As I am getting ready to leave I find myself looking in the mirror checking my outfit. Is it too flashy? Is it too soft? Can this shirt be a distraction? I hesitate to put on cologne. I don’t want to smell but I also don’t want to offend my “date” or the parents.
Meeting my “date” for the first time is nerve racking enough. As I get dressed, gather stuff, it is not just about what I am wearing it is more about, “Are we going to connect?”
Our autistic child, soon to turn 19, rocks when he sits and can't see in front of him. From 6th grade to 10th grade, he rode a school bus for an hour each way. Within the first year, I was sure that his poor mood when he got home was impacted by his rocking for an hour. Wouldn't you feel sick too if you swung your body to your knees for 60 minutes?
I try to stay away from politics but When the politicians start using the cause of Autism, Special Needs, & Hunger as a political football, All parties better tighten their Fat belly belts because it is about to get UGLY.
Most of the time the autism community moves ahead in small steps, but other times we make great strides. So it is with the publication of Olmsted and Blaxill’s seminal work, The Age of Autism: Mercury, Medicine, and a Man-made Epidemic. Today, we take a giant stride forward.
Tracing the destruction caused by mercury in medicine throughout the centuries, Olmsted and Blaxill deconstruct modern-day arguments that rest on shoddy science and manipulative semantics. Clearly written and rigorously annotated, Olmsted and Blaxill’s work is chilling in the truths it uncovers.
This has been a big year for new authors and favorites of the autism community. This year I've read Animal Factory by David Kirby, Callous Disregard by Dr. Andrew Wakefield and Not My Boy! by Rodney Pete. I also read a book by Andrew Zimmerman (he's 14!) titled What Is My Mother Doing To Me?: A Teenager's Journey To Recovered Health Through Biomedical Interventions.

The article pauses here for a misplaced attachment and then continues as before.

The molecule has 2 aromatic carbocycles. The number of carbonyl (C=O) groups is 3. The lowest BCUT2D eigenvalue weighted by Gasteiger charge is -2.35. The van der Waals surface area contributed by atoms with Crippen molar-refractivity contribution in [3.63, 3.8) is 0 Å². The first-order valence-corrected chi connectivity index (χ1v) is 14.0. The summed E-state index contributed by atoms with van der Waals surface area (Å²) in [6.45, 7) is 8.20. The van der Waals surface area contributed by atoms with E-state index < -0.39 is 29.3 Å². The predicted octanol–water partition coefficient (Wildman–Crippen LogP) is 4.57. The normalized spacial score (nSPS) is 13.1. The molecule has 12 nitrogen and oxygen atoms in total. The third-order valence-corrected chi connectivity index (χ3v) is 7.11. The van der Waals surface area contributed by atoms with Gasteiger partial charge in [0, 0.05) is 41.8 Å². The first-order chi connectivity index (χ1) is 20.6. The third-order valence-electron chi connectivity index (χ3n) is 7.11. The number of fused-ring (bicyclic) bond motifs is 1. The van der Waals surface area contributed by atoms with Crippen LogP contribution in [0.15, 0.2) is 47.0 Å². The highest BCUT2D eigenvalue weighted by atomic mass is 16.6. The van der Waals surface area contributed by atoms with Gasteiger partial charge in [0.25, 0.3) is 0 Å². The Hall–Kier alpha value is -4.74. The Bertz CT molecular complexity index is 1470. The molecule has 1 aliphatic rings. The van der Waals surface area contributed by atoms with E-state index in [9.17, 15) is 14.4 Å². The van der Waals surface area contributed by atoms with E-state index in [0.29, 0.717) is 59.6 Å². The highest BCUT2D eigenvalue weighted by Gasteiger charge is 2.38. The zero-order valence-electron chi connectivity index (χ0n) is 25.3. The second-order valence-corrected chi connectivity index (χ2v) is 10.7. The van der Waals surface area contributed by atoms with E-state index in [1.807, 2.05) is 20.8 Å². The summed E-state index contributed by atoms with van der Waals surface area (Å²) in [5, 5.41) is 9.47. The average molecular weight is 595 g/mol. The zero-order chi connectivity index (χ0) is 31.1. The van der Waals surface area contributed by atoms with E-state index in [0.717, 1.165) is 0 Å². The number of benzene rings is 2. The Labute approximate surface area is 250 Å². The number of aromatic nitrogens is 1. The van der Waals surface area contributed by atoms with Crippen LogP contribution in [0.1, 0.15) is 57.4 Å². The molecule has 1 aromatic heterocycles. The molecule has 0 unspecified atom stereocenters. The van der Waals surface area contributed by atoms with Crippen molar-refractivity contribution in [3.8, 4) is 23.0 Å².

I'm looking forward to reading The Age of Autism by Dan Olmsted and Mark Blaxill - I was hoping to borrow it from a friend, but all my friends' friends want to read the book too, so I just ordered it.
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At times, students with autism may require a visit to a time-out or "resource" room to allow the child to regain self-control during periods of outburst or frustration. What should these rooms be like in our schools if they must be there? Obviously, they must be durable and sound-isolated. However, most significantly for me as a design professional, these spaces should be separated from the public areas so as to provide the isolated child with greater dignity. Some designers must think our ASD kids do not have awareness or feelings.
Vaccine-Autism Court Award of $1.5M
On the heels of a federal appeals court ruling that denied an association between autism and vaccines, the family of nine-year-old Hannah Poling will receive more than $1.5 million to provide for her care for the rest of her life, to compensate for lost earnings, and for pain and suffering for the first year. Hannah developed autism after receiving vaccinations for nine diseases during one visit to her doctor.
Today, September 14, The Age of Autism: Mercury, Medicine, and a Manmade Epidemic is at bookstores and available online. We need your help.
Dan Olmsted and Mark Blaxill's groundbreaking book, The Age of Autism, traces the autism epidemic by examining the first diagnosed cases of autism. Dan and Mark's detailed research is impeccable and their conclusions are stunning. Their book will revolutionize the way people think about autism and children's health.
We need this book to make a big splash with the American public and you can help. Here is what we need you to do: